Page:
The tribe’s lawsuit alleged that the federal government had violated its duty “to the extent that the Navajo Nation needed water from the Colorado River to make their Arizona lands productive.”
Judge Murray Snow of the US District Court in Arizona dismissed the claim in 2019, saying the tribe had not shown that any duty of trust had been breached. He also raised questions about whether a ruling for the tribe would violate Supreme Court findings in the long-running Arizona v. California litigation.
In April 2021, the 9th US Circuit Court of Appeals based in San Francisco revived the tribe’s lawsuit, concluding that the tribe was not seeking direct access to the waters of the Colorado River and that the lawsuit therefore implicated various decisions in Arizona v. California No.
“The nation’s claim, properly understood, is an action for breach of trust—not a claim asserting a judicial amount of its water rights,” the court concluded. The appeals court found that the tribe could pursue a claim for breach of its trust.
The federal government and states then appealed to the Supreme Court, which agreed to take up the matter in November.
‘Clouds of uncertainty’
Solicitor General Elizabeth Prologer, representing the federal government, argued in court papers that the tribe failed to indicate any duty of trust that the federal government owed to the tribe to provide access to water from a specific source. The matter comes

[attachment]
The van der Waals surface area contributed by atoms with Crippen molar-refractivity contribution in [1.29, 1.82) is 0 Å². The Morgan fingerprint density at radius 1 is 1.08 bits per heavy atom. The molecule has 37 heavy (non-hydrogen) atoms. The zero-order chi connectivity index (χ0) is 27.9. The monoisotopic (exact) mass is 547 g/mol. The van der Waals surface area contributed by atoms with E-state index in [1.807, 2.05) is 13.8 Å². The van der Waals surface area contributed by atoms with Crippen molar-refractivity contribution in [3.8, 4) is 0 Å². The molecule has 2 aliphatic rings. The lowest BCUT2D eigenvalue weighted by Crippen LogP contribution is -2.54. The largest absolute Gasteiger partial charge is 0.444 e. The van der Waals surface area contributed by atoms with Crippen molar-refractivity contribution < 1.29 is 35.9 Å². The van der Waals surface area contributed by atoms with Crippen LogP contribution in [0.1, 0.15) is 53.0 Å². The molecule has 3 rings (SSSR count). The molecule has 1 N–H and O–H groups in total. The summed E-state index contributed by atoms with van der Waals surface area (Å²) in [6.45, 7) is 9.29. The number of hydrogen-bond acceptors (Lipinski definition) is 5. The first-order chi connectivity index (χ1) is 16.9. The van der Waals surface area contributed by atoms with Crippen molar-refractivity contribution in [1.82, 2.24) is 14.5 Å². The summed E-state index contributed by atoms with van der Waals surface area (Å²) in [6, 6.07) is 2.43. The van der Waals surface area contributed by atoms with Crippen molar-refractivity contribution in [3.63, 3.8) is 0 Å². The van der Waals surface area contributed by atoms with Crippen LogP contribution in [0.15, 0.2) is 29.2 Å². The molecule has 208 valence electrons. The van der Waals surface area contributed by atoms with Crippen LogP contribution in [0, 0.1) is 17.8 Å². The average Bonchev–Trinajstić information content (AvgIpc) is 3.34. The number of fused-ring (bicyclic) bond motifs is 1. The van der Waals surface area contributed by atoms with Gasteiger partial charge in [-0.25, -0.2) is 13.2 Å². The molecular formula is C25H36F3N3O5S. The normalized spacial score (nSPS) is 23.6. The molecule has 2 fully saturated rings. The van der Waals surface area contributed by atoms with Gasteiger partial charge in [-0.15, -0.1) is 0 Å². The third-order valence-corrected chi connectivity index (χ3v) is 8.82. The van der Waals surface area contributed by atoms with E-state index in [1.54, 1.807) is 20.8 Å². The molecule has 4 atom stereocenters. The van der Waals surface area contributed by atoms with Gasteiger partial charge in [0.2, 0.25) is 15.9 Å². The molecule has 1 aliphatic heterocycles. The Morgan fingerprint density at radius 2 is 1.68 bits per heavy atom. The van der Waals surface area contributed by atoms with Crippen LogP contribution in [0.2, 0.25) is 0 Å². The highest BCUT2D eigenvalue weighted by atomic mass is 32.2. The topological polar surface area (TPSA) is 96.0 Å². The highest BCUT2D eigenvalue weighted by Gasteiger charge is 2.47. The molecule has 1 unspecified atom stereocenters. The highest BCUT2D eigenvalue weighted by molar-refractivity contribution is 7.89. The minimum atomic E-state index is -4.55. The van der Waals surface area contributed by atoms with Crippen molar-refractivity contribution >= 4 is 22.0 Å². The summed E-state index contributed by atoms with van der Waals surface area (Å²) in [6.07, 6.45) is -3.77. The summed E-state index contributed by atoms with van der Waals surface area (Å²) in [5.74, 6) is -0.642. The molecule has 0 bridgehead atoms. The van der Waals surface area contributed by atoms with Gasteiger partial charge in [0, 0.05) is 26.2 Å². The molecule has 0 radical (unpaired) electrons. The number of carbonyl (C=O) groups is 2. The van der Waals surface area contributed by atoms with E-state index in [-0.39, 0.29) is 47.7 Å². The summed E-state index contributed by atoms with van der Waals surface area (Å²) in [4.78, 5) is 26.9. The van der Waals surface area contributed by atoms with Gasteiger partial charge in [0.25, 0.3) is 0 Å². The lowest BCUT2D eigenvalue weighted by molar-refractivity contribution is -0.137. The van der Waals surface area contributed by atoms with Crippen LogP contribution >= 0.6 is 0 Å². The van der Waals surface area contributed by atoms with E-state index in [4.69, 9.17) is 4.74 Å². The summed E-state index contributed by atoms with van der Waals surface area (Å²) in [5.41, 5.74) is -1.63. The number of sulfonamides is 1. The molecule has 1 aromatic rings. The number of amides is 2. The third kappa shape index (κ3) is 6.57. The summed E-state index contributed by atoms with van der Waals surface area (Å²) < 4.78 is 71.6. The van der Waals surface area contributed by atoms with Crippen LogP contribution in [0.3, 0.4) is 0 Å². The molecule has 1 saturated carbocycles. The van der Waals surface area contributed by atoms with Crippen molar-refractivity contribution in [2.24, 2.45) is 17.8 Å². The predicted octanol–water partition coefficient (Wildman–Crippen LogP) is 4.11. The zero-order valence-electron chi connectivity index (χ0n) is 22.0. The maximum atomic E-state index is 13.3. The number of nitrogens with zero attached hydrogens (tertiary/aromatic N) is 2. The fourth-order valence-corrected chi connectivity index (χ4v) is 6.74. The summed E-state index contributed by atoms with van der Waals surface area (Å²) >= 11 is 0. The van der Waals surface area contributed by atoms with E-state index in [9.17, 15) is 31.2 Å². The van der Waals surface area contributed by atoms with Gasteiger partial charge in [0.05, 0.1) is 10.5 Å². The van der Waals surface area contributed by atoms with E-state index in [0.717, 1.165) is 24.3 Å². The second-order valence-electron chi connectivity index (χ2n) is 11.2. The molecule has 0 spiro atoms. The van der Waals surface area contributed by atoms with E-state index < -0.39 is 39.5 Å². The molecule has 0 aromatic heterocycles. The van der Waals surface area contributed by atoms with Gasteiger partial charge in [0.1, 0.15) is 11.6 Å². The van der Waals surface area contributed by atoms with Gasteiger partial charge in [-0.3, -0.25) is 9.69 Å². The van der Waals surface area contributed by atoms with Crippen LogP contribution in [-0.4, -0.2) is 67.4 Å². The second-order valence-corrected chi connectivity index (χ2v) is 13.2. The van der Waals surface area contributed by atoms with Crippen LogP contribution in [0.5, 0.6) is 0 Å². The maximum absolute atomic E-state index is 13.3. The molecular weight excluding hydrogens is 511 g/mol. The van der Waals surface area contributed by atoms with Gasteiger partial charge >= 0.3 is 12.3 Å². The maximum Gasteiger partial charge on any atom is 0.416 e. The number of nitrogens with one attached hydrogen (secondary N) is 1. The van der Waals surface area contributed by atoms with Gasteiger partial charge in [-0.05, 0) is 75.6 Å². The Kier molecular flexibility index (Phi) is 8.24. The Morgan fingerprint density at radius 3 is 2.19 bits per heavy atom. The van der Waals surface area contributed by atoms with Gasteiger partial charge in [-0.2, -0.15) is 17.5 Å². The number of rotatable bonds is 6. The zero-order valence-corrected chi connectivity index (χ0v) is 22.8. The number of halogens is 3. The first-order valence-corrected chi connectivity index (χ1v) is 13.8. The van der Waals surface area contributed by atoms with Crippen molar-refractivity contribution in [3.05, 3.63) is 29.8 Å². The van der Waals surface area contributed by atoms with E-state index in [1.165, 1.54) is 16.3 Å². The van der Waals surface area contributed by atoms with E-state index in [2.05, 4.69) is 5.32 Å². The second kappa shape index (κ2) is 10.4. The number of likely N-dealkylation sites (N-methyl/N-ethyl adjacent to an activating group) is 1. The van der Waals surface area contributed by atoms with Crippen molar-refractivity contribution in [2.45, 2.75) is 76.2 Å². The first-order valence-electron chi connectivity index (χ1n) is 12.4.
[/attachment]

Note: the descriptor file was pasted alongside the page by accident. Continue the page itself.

“The United States of America has a common trust relationship with Indian tribes. But the mere existence of that common relationship does not establish judicially enforceable duties against the United States,” she wrote.
She said that if the Supreme Court rules in favor of the tribe, it would force the government to violate a 1964 decision that was part of the Arizona v. California case. That ruling limited the circumstances in which the federal government could divert water from the Lower Colorado River.
Federal officials declined to comment on the litigation.
The states involved in the case — Colorado, Arizona and Nevada — also reject the tribe’s arguments. Colorado lawyers said in that state’s brief that a decision for the tribe would create “immediate and long-term disruption to the coordinated management of the Colorado River.”
States point out that they are already implementing the 2007 agreement on water scarcity as well as the Drought Contingency Plan adopted in 2019.
The states, the federal government and three water districts involved in the litigation in California argue that a victory for the tribe would vest rights to the main channel of the Colorado River.
Rita Maguire, the attorney who argued the case in the Supreme Court on behalf of the states and California’s water districts, said in an interview that although the tribe is now focusing on the government’s general obligation to ensure access to water, “it is clear that The Navajo are demanding water for the Lower Colorado River.
He said any change in the way water is allocated “could harm other states”. He said that a decision for the tribe would give it priority over others, and that “creates a cloud of uncertainty”.
Tribal officials know they may face an uphill battle in the Supreme Court, which has historically not been friendly to Native Americans. Just last year, the court ruled 5-4 against the tribes in Oklahoma, expanding the state’s authority over their territory.